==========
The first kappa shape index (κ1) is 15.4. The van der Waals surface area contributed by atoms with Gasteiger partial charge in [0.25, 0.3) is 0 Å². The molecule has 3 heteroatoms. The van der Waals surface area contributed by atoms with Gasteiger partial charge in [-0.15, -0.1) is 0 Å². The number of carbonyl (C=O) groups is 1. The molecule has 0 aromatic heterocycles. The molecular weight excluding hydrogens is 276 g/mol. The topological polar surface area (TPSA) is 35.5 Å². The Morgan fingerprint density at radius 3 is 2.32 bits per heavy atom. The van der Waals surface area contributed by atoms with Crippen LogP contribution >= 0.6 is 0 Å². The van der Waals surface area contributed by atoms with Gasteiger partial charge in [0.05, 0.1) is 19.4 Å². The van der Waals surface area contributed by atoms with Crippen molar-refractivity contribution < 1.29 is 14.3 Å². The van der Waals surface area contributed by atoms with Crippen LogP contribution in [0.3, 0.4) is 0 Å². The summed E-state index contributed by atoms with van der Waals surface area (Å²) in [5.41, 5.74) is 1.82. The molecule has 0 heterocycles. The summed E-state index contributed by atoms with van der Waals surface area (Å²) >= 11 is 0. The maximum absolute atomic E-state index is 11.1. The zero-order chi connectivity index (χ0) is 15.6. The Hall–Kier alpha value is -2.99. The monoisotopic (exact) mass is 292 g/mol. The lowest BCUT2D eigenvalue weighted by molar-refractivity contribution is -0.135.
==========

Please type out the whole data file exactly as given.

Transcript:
The first kappa shape index (κ1) is 15.4. The van der Waals surface area contributed by atoms with Gasteiger partial charge in [0.25, 0.3) is 0 Å². The molecule has 3 heteroatoms. The van der Waals surface area contributed by atoms with Gasteiger partial charge in [-0.15, -0.1) is 0 Å². The number of carbonyl (C=O) groups is 1. The molecule has 0 aromatic heterocycles. The molecular weight excluding hydrogens is 276 g/mol. The topological polar surface area (TPSA) is 35.5 Å². The Morgan fingerprint density at radius 3 is 2.32 bits per heavy atom. The van der Waals surface area contributed by atoms with Crippen LogP contribution >= 0.6 is 0 Å². The van der Waals surface area contributed by atoms with Gasteiger partial charge in [0.05, 0.1) is 19.4 Å². The van der Waals surface area contributed by atoms with Crippen molar-refractivity contribution < 1.29 is 14.3 Å². The van der Waals surface area contributed by atoms with Crippen LogP contribution in [0.3, 0.4) is 0 Å². The summed E-state index contributed by atoms with van der Waals surface area (Å²) in [5.41, 5.74) is 1.82. The molecule has 0 heterocycles. The summed E-state index contributed by atoms with van der Waals surface area (Å²) >= 11 is 0. The maximum absolute atomic E-state index is 11.1. The zero-order chi connectivity index (χ0) is 15.6. The Hall–Kier alpha value is -2.99. The monoisotopic (exact) mass is 292 g/mol. The lowest BCUT2D eigenvalue weighted by molar-refractivity contribution is -0.135.